Don't get caught up with the signs of the times tonight and miss that this is the revelation of Jesus Christ, the Son of God, it's all about Him! It's His love that will cause the scales to displace from off our eyes, and we will see Him beyond the sacred page. If you think knowledge is the most important aspect to interpreting the book of the Revelation, you're wrong, it is love: love for the Lord, love for His word, love for His people. May I remind you in our introduction of 1 Corinthians 13:2: 'Though I have the gift of prophecy', Paul says, 'and understand all mysteries, and all knowledge; and though I have all faith, so that I could remove mountains, and have not charity', love, 'I am nothing'. Christ is the love of God to our hearts, let's not miss Him.
This is the Revelation about Jesus Christ, but the second understanding of this title, 'The Revelation that came from Jesus Christ', is equally authentic. If you look at verse 1, you will see that this revelation 'God gave unto him' - and that 'h' there of 'him', really should be a capital, because it's not speaking of John, it's speaking of Christ. God gave this revelation to Christ, 'to shew unto his servants things which must shortly come to pass; and he sent', God sent, 'and signified it by his angel unto his servant John'. Now follow with me the process here: God gave this revelation to Jesus Christ about His future, how He would be glorified, how the history of mankind would come to consummation in God's eternal plan. God sent that message by Christ, through an angel, to the apostle John. Now sometimes in the book John is spoken to by the Lord Jesus Himself, and other times an elder speaks to John. There are times we see a voice from heaven speaking to him, but the process of the delivery of this revelation was from God, given to Jesus Christ, sent by Christ by an angel to the apostle.
Now that's the title of the book: about Christ, from Christ. Let's look for a moment at the recipients of this revelation. Verse 1, right in the middle says 'to shew his servants things which must shortly', or quickly, or swiftly take place. Now right away that designates this book as being prophetic. It is speaking of things that as yet have not happened, but would come to pass. As we know from the last two chapters, chapter 21 and 22, that goes right until the eternal state, after Christ has returned, reigned for a thousand years, and set up an eternal Kingdom forever - so there's a lot of prophecy in this book.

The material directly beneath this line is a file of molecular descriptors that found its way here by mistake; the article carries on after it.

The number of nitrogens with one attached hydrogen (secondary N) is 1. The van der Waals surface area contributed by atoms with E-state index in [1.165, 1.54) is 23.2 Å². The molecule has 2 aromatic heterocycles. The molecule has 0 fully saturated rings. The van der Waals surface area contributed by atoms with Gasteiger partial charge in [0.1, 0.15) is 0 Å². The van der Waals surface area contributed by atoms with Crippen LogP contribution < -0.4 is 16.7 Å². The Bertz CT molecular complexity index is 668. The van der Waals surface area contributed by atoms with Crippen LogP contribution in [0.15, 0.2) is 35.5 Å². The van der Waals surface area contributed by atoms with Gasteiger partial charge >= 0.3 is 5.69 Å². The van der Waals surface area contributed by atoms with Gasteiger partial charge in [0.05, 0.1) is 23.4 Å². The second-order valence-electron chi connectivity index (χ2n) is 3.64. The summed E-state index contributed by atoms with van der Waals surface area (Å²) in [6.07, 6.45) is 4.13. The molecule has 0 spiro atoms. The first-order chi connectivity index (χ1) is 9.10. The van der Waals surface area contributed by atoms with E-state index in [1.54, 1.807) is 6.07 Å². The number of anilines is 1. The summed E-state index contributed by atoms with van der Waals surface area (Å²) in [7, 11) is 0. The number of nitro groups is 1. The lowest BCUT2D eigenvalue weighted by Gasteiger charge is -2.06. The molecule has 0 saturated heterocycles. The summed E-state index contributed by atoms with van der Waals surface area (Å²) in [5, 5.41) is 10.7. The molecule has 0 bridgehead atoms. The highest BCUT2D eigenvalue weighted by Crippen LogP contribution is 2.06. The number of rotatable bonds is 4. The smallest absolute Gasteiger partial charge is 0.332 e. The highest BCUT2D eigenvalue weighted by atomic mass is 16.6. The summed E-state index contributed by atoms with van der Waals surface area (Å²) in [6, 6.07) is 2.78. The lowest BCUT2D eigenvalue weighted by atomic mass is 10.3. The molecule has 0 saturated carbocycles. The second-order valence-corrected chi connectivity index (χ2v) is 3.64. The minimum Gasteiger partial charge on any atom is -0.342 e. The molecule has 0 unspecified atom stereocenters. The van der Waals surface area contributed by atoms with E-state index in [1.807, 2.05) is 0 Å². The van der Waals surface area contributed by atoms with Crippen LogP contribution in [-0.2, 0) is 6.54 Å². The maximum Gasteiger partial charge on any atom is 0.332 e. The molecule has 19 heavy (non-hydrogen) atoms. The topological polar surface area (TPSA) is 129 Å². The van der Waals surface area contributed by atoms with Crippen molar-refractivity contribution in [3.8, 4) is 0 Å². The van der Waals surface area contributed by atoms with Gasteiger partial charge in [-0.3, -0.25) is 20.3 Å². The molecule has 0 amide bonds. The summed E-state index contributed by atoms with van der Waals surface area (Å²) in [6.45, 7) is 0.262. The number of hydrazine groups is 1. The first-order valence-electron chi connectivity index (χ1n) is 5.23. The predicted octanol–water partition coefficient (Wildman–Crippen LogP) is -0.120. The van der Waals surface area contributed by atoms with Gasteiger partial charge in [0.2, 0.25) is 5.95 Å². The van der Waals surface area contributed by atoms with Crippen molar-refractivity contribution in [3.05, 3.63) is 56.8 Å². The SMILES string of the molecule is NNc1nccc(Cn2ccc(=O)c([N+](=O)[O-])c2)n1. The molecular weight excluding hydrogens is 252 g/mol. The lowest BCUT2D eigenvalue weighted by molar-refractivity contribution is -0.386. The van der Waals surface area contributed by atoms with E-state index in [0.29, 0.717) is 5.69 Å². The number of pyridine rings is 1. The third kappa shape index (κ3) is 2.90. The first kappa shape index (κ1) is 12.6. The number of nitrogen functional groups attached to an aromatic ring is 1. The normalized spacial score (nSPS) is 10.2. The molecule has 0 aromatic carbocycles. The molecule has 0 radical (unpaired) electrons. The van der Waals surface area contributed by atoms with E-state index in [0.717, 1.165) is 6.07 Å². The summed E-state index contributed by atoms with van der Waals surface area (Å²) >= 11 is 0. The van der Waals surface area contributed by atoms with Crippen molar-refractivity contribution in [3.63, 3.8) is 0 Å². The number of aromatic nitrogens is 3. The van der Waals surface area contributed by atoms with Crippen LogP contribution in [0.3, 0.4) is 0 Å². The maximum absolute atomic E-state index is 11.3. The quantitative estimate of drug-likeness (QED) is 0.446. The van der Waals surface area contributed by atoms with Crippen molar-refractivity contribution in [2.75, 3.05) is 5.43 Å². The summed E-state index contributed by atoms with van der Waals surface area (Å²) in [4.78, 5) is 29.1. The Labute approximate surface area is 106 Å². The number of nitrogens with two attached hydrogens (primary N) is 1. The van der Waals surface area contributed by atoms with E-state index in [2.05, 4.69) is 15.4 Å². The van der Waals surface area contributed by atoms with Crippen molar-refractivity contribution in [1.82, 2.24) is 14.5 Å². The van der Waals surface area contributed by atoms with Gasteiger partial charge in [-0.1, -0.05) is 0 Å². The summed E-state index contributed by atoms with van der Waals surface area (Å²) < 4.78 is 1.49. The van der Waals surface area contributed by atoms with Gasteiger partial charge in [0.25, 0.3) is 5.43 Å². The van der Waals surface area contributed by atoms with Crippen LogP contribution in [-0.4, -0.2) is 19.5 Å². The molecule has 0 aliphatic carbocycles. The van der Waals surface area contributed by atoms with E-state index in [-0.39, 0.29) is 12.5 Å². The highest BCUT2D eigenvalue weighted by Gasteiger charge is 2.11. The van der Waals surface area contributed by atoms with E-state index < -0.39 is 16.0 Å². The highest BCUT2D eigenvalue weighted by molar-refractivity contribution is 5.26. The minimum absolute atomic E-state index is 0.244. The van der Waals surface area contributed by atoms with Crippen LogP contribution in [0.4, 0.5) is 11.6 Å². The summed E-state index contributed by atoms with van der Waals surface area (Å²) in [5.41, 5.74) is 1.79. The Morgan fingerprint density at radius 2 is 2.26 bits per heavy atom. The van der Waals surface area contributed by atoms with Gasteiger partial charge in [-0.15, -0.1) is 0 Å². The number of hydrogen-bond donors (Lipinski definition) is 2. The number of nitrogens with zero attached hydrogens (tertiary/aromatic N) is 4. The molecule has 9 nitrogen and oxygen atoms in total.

Now let's look at the author, at the end of verse 1 he is designated as John. Now we believe that this is indeed John the apostle, the same John that wrote the 1st, 2nd and 3rd epistles of John, and of course the wonderful Gospel of John - four times within this book the writer identifies himself as John. Now some have cast doubt upon the fact that this is John the apostle, but the early church tradition was in unanimous agreement that this indeed was John the great apostle - who, of course, ministered many many years in the church of Ephesus, one of the churches of Asia which he writes to here. In verse 2 we read of John's circumstances as he authors the book, 'Who bare record of the word of God, and of the testimony of Jesus Christ, and of all things that he saw'. In verse 9 he elaborate on his circumstances, 'I John, who also am your brother, and companion in tribulation, and in the kingdom and patience of Jesus Christ, was in the isle that is called Patmos, for the word of God, and for the testimony of Jesus Christ'.